Indicted in January by the special counsel’s office, the veteran Republican political operative has pleaded not guilty to charges of lying to Congress, witness tampering, and obstruction of justice. His trial is scheduled to commence in November.
In the days leading up to the release of a redacted version of Mueller’s report, Stone’s legal team sought access to the Mueller report in its entirety, which Attorney General William Barr made public with redactions earlier this month.
In court on Tuesday, U.S. Judge Amy Berman Jackson considered Stone’s argument to see the report but did not rule from the bench.
"I think it's fair to say that some portions that relate to this defendant, in particular, are redacted from public view for largely appropriate reason," Jackson said.
Jonathan Kravis, an assistant U.S. attorney who has taken over the special counsel’s case against Stone, said the government has no intention to willingly grant Stone and his legal team access to a less-redacted version of the Mueller report.
"We believe those materials are not discoverable,” Kravis argued. “They relate to mental impressions of government attorneys. They're exempted from government disclosure.”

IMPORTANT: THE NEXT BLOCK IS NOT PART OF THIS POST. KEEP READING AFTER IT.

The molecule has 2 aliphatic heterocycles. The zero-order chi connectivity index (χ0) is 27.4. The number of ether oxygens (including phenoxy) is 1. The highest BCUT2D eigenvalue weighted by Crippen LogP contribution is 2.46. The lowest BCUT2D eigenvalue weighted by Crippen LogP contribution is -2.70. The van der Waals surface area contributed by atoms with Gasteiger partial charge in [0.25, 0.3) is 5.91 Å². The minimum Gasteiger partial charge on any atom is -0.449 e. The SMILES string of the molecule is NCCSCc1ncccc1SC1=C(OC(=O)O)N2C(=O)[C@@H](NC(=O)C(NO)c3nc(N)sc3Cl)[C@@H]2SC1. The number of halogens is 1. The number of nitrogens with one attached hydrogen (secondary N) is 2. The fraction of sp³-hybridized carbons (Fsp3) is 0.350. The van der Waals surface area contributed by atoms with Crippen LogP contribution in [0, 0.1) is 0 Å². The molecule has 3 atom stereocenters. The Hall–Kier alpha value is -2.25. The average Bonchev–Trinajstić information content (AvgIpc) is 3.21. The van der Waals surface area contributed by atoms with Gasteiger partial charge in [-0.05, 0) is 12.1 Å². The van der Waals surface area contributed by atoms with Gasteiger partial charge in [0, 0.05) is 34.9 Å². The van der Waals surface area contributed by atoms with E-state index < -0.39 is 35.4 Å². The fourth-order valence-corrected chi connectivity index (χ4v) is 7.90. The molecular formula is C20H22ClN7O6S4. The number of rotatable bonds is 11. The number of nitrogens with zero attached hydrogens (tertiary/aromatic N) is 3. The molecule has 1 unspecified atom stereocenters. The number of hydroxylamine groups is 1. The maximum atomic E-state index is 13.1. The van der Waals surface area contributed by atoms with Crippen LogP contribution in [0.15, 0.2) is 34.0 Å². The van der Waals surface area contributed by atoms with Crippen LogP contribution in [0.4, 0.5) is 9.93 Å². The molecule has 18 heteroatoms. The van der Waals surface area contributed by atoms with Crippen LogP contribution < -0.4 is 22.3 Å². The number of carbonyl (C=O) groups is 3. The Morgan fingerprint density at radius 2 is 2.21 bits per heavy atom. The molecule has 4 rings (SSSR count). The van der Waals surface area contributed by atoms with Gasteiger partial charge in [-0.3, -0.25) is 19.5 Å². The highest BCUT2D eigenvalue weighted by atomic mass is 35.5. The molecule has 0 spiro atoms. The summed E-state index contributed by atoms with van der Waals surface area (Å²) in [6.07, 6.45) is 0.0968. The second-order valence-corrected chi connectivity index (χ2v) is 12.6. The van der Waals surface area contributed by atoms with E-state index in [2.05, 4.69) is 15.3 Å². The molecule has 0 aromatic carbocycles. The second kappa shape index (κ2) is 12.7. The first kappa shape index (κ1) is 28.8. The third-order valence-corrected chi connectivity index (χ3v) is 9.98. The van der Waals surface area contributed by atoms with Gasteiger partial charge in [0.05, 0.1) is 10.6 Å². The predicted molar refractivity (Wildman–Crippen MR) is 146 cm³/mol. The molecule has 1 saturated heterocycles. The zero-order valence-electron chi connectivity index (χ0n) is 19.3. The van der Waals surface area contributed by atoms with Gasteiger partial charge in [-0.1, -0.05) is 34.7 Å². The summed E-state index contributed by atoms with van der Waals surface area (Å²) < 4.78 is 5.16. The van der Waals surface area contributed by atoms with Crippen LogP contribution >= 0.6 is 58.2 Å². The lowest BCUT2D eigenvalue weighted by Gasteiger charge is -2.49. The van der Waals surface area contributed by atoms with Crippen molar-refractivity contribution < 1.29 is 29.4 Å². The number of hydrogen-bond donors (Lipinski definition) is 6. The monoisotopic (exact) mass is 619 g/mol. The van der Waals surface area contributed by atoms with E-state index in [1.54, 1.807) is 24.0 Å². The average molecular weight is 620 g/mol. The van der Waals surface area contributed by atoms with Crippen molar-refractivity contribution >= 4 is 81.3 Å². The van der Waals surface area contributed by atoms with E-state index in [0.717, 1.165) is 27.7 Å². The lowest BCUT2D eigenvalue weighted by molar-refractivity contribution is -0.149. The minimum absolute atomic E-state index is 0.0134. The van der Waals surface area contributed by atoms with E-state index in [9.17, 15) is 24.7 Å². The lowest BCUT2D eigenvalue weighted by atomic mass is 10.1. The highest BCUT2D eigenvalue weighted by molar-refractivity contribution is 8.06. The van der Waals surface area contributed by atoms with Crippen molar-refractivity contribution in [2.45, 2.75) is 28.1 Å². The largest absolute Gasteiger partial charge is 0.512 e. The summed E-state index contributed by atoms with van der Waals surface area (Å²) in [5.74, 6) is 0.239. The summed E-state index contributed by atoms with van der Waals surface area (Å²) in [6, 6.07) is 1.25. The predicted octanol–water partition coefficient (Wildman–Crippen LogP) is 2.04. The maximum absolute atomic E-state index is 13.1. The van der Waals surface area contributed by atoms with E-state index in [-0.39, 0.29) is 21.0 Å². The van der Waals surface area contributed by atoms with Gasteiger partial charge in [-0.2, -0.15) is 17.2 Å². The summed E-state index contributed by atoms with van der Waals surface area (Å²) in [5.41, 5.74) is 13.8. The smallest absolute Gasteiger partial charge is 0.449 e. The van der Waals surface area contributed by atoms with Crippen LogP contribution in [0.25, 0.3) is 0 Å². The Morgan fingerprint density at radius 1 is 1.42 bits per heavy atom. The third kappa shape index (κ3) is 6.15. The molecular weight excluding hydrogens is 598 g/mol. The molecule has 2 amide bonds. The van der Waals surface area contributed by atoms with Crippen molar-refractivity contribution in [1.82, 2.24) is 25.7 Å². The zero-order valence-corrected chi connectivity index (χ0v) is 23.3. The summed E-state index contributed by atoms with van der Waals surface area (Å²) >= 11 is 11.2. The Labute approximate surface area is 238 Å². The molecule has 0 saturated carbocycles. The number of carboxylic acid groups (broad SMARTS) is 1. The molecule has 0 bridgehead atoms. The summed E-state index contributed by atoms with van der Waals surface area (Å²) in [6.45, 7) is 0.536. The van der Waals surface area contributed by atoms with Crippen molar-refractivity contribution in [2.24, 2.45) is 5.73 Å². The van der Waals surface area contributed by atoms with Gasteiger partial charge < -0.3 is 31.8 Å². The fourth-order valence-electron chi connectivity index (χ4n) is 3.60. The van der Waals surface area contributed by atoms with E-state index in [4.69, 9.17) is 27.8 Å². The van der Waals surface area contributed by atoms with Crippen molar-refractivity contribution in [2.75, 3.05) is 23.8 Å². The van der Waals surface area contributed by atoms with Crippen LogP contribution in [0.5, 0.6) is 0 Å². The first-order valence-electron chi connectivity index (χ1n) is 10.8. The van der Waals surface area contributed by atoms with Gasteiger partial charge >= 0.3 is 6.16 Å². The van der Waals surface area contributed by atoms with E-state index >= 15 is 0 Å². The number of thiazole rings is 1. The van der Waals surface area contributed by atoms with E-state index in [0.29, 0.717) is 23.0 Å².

Barr justified some of those redactions by claiming they concealed information harmful to ongoing investigations, including the government’s case against Stone.
The Justice Department later made a less-redacted version of the Mueller report available to some members of Congress.
Attorneys for Stone have also filed court documents seeking to have his charges dropped, arguing that the special counsel’s appointment violated the constitution.
Several federal courts have dismissed challenges to the special counsel’s authority on similar grounds, including an appeals case brought by a former aide to Stone, Andrew Miller.
The government is expected to submit responses to Stone’s motions by Friday.